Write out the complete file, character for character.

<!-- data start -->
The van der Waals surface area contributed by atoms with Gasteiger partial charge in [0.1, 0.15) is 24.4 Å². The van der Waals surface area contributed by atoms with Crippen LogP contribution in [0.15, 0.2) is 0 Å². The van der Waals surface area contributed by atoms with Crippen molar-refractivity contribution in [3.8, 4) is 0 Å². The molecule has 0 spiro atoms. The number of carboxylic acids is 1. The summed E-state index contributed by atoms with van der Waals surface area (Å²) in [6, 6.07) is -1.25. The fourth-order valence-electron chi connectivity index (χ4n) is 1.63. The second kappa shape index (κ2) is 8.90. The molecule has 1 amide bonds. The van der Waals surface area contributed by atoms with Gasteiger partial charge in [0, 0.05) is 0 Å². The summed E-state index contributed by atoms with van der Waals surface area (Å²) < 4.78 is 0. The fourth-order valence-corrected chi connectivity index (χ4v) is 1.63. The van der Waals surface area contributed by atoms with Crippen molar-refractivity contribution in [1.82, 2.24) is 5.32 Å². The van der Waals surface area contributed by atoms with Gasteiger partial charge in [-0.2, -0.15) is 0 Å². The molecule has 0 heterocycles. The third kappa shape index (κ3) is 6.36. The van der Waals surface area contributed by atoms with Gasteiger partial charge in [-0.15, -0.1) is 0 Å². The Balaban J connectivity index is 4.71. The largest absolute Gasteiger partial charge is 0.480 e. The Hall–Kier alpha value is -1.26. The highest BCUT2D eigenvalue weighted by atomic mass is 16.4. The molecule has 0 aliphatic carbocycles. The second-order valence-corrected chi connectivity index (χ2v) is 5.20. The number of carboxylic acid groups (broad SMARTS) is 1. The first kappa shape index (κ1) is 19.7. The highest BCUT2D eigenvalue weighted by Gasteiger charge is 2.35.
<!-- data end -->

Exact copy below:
The van der Waals surface area contributed by atoms with Gasteiger partial charge in [0.1, 0.15) is 24.4 Å². The van der Waals surface area contributed by atoms with Crippen LogP contribution in [0.15, 0.2) is 0 Å². The van der Waals surface area contributed by atoms with Crippen molar-refractivity contribution in [3.8, 4) is 0 Å². The molecule has 0 spiro atoms. The number of carboxylic acids is 1. The summed E-state index contributed by atoms with van der Waals surface area (Å²) in [6, 6.07) is -1.25. The fourth-order valence-electron chi connectivity index (χ4n) is 1.63. The second kappa shape index (κ2) is 8.90. The molecule has 1 amide bonds. The van der Waals surface area contributed by atoms with Gasteiger partial charge in [0, 0.05) is 0 Å². The summed E-state index contributed by atoms with van der Waals surface area (Å²) < 4.78 is 0. The fourth-order valence-corrected chi connectivity index (χ4v) is 1.63. The van der Waals surface area contributed by atoms with Crippen molar-refractivity contribution in [1.82, 2.24) is 5.32 Å². The van der Waals surface area contributed by atoms with Gasteiger partial charge in [-0.2, -0.15) is 0 Å². The molecule has 0 heterocycles. The third kappa shape index (κ3) is 6.36. The van der Waals surface area contributed by atoms with Gasteiger partial charge in [-0.15, -0.1) is 0 Å². The Balaban J connectivity index is 4.71. The largest absolute Gasteiger partial charge is 0.480 e. The Hall–Kier alpha value is -1.26. The highest BCUT2D eigenvalue weighted by atomic mass is 16.4. The molecule has 0 aliphatic carbocycles. The second-order valence-corrected chi connectivity index (χ2v) is 5.20. The number of carboxylic acid groups (broad SMARTS) is 1. The first kappa shape index (κ1) is 19.7. The highest BCUT2D eigenvalue weighted by Gasteiger charge is 2.35.